Chindits remember their fallen comrades

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The Independent Online
AS THEY marched past the Queen in the Mall yesterday Ernest Hardy and Frank Luxawere side by side, just as they had been half a century before.

The jungles of Burma bred a fierce comradeship, a need to be able to rely on one another in inhospitable terrain, fighting a ferocious, often unseen enemy.

That bond, that sense of being different from those who fought in other theatres in the Second World War was evident all around Buckingham Palace and the Mall yesterday.

Many other veterans were there but it was those wearing the bronze coloured Burma Star with its blue, red and orange ribbon symbolising the Navy, the Army and the sun, who were the centre of attention.

For so long the men of the 14th Army in Burma called themselves the "forgotten army". Far from home they got much less public attention than those fighting in Europe and always were last in the line for supplies.

But yesterday as 10,000 veterans marched down the Mall after a commemorative service outside Buckingham Palace and 15,000 more watched from the stands, they were forgotten no longer.

Walford Hughes, national secretary of the 18,000-strong Burma Star Association, said: "We never had a victory parade.For 50 years we have hung on like grim death hoping that somebody would let us have a royal salute. Today is that day. We are no longer forgotten."

Any resentment that the Burma veterans had once felt had gone as the ceremonies to commemorate the 50th anniversary of VJ Day brought back memories of their comrades who did not return.

Mr Hardy, 79, from Doncaster, South Yorkshire, served as a private in 12 Platoon B Company 2nd Battalion York and Lancaster Regiment. He was later transferred to the Chindits and fought behind Japanese lines. He was mentioned in despatches for gallantry after he and four comrades reconnoitred a water-hole and were ambushed by the Japanese.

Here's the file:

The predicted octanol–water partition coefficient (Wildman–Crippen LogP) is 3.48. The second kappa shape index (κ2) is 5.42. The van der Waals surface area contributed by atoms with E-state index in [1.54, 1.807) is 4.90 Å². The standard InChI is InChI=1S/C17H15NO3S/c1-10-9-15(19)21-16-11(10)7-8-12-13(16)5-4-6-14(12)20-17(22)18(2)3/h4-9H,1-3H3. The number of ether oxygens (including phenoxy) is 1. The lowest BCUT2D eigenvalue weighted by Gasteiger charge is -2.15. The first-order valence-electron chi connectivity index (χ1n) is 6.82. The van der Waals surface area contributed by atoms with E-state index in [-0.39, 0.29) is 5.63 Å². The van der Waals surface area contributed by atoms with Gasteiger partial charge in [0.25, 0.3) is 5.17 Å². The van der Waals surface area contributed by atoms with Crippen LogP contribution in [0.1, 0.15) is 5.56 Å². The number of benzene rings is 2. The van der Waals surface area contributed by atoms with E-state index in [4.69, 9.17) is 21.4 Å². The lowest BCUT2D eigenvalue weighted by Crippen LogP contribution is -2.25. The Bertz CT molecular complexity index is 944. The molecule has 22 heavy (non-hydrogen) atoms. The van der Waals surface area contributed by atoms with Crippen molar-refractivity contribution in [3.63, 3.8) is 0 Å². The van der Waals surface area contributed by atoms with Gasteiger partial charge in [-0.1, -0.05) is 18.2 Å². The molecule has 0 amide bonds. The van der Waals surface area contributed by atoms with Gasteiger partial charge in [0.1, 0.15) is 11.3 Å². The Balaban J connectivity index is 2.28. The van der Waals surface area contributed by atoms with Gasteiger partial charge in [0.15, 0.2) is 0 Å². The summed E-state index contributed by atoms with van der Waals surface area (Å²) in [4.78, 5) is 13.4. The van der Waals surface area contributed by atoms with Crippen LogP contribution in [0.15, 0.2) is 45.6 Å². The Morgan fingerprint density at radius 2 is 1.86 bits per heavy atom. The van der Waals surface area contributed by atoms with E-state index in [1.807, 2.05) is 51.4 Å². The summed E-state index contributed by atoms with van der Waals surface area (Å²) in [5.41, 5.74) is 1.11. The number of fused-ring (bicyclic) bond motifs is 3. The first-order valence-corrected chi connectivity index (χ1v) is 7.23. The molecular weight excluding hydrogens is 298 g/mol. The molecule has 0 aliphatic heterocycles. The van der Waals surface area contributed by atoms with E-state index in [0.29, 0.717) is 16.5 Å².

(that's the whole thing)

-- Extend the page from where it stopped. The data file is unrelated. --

He said: "Suddenly there was shooting and there were two Japs behind the trees. Captain Boag of the Burma Rifles was killed. I shot the two who had ambushed us."

The retired railwayman talked about the incident as though it were yesterday: the name and face of the young officer who died as fresh as ever, the intensity and fear of the moment undimmed.

Mr Luxa, 80, from Streatham, south London, was Mr Hardy's platoon commander. "When we joined the Chindits he was put on recce patrols because he was a smart lad, but I was made animal transport officer looking after the mules," joked Mr Luxa.

Like many veterans, Mr Luxa, who later worked for the Port of London Authority, is modest about his part in the campaign. He won the MC for gallantry but insisted, rather unconvincingly, that he did not know what for.

In a two minute silence outside Buckingham Palace as a Lancaster bomber scattered thousands of poppies, he remembered Lieutenant Duncan, a fellow Chindit who was wounded and had to be left behind. When the British re- took the village they found he had been murdered by the Japanese.

John Richardson, 77, an ex-Chindit from Bournemouth, is now too frail to march. He sat proudly in the stand wearing the battered khaki slouch hat he wore in the jungle. "Why am I here?" he said. "Because we are all mates."

Indian troops who made up 65 per cent of the 14th Army and whose contribution has often been ignored also felt that yesterday was the final recognition for the part that they played.

Rahim Uddin, 69, who served in the Indian Artillery and now lives in the East End of London, said: "People sometimes forget what we did but today has put that right at last."

In the Mall huge Union flags hung from the lamp-posts and early arrivals settled in for a long day. Dorothy Hewson and her friends Eric and Audrey Rawlins from north London got there seven hours before the commemoration service started.

She said: "I feel that we have to come and do this for the veterans, that is the most important thing this weekend. They didn't have a parade 50 years ago and so they should have a great day today."

Outside the veteran centre opposite Westminster Abbey some Japanese tourists looked puzzled by the arrival of so many bemedalled old men.

When what was happening was explained to one he looked embarrassed and moved away - but still took a photograph before doing so.

The veterans ignored them.